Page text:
‘Onigiri’- Japan’s Most-Loved Snack

What Are Onigiri? Are They A Snack?

Onigiri is a palm-sized triangle-shaped ball of rice. It is found at a picnic or put in a packed lunch (bento) and even eaten as a snack.

Onigiri starts with rice, salt wrapped in a sheet of nori seaweed, and then is filled with something. Traditional fillings may contain ingredients used specifically in Japan, like konbu (seaweed), bonito (fish flakes), and umeboshi (plum). The onigiri is formed by hand into a triangular shape.

Onigiri, or rice balls, have existed for centuries and they are still popular today. The first known existence of onigiri dates back to A.D. 713 in a book called ‘Fudoki’ so it has at least 1300 years of history! Some regions refer to it as ‘omusubi.’

Onigiri is considered finger food, as they are the right size to place in one hand. It is easy to cook and can be healthy depending on the fillings. Why don’t you try making one with the following recipe?

Onigiri Recipe

The recipe for onigiri is straightforward. You just need cooked rice, salt, some water, and dried seaweed sheets.

– Recipe –

1. Prepare some rice and let it cool down a little after it is cooked.

2. Place a pinch of salt on your palms with some water to prevent the rice from sticking to your hands while you are making it.

3. Take a small portion of rice and make it into a rounded shape by using both hands. If you want fillings inside your onigiri, place the ingredients in the centre of the rice before folding the rice around.

4. Optional: Wrap dried seaweed around the outside of the onigiri. 

That’s it, time to feast on your creation!

Tip: If you prefer the seaweed to be crunchy when you bite into the onigiri, wait until just before you start eating to wrap the seaweed around the rice ball to prevent it from going soft.

Popular Fillings Japanese People Love

Onigiri is so popular because of the variety of fillings. There is always something for everyone if you visit a supermarket or a convenience store.

Here are six of the most common fillings for onigiri:

■Grilled salmon (sake or shake) seasoned with salt or flavoured with teriyaki sauce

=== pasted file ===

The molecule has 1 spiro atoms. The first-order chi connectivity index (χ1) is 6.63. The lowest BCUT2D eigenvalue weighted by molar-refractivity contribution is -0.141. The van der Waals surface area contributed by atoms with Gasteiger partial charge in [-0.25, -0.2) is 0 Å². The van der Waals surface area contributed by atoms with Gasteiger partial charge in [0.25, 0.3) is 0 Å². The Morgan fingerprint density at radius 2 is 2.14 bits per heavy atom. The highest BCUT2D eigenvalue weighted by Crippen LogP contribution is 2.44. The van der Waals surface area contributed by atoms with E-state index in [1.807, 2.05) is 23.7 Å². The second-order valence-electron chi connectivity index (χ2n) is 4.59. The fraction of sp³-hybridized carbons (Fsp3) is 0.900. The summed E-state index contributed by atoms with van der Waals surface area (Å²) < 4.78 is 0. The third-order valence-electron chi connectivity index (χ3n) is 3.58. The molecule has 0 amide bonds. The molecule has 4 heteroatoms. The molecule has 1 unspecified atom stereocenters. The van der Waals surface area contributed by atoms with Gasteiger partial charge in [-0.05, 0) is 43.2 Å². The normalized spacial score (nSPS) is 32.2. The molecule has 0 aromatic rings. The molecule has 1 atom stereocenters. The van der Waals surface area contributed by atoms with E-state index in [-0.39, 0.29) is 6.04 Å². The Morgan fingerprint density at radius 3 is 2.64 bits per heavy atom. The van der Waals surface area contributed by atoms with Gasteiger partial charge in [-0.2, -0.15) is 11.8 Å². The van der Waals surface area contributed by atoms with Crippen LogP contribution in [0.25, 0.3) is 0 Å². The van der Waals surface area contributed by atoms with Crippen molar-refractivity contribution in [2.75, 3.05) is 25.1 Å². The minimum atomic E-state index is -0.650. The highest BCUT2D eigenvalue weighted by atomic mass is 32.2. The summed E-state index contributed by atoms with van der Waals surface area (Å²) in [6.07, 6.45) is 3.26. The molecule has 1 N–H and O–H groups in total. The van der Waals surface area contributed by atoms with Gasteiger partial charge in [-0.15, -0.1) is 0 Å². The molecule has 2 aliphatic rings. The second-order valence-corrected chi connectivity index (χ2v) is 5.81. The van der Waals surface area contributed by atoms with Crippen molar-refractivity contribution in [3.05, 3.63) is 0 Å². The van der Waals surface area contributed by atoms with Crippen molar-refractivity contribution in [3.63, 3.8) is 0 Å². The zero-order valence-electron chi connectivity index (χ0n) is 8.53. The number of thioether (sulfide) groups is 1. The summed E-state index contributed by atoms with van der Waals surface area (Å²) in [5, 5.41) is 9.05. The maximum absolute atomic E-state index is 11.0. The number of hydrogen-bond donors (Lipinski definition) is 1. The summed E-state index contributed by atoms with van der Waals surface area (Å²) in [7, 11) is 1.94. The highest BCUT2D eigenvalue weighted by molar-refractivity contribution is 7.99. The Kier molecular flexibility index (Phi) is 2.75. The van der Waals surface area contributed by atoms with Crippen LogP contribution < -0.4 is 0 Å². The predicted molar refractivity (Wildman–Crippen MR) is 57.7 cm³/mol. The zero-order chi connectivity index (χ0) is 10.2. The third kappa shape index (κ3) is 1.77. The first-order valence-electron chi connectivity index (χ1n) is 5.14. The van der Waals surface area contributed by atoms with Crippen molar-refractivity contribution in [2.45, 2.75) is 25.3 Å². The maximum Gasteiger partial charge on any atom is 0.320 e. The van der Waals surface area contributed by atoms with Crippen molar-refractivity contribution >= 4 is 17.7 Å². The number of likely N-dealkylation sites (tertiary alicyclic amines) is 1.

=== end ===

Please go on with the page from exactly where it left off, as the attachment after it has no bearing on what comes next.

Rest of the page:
Cooking tips: Use leftover grilled or fried salmon, grill it fresh or if you are feeling lazy, you can buy a jar of ready to eat salmon pieces.

■Sour Japanese plum (umeboshi) – Popular with older generations

Cooking tips: each brand of umeboshi and the region they come from has a slightly different flavour so why not find one you like.

■Tuna and Mayo – this type is a safe option to start when trying out onigiri because it is popular with children and foreigners too!

Cooking tips: get canned tuna, drain it and mix with some mayo.

■ Kombu seaweed with sesame seeds cooked in teriyaki sauce.

Cooking tips: you can buy it already prepared or could try cooking it yourself. Here is a recipe for kombu tsukudani that can be used in onigiri. It’s quick and easy as the main ingredients are sugar and soy sauce.

Dried bonito flakes (okaka)

Cooking tips: buy a pack of bonito flakes (katsuobushi) and mix with a splash of soy sauce.

Fish eggs – raw or cooked

Tarako – cooked fish eggs

Karashi mentaiko – spicy chilli fish eggs

The difference between Tarako and Karashi mentaiko is that Tarako has a mild taste, while mentaiko has chilli added to it. Tarako is cooked, while Mentaiko is raw preserved eggs.

Some of these fillings are preserved foods that have been consumed for centuries by Japanese people. They are great for when feeling peckish while you’re out and about because it’s fine to eat after being out of the fridge for a couple of hours.

Passed Down from Generations in Japanese Families

In Japanese families, it is common practice that parents pack onigiri in their children’s lunch boxes. When kids visit their grandparents, they might receive onigiri because its a filling and fairly healthy snack. The tradition has been passed down for generations and still continues in many families in Japan to this day.

Onigiri: The Snack That’s Cheap as Chips 

Tasty homemade sandwiches in Japan can be expensive, especially if you are craving something from back home, like quality ham and cheese. Bread is more expensive than rice, so onigiri is a better value for money.

Do you want to add onigiri to your lunch? Even if you are still not sure about making it, it’s easy to find onigiri anywhere in Japan. You can try out many flavours and find your favourite!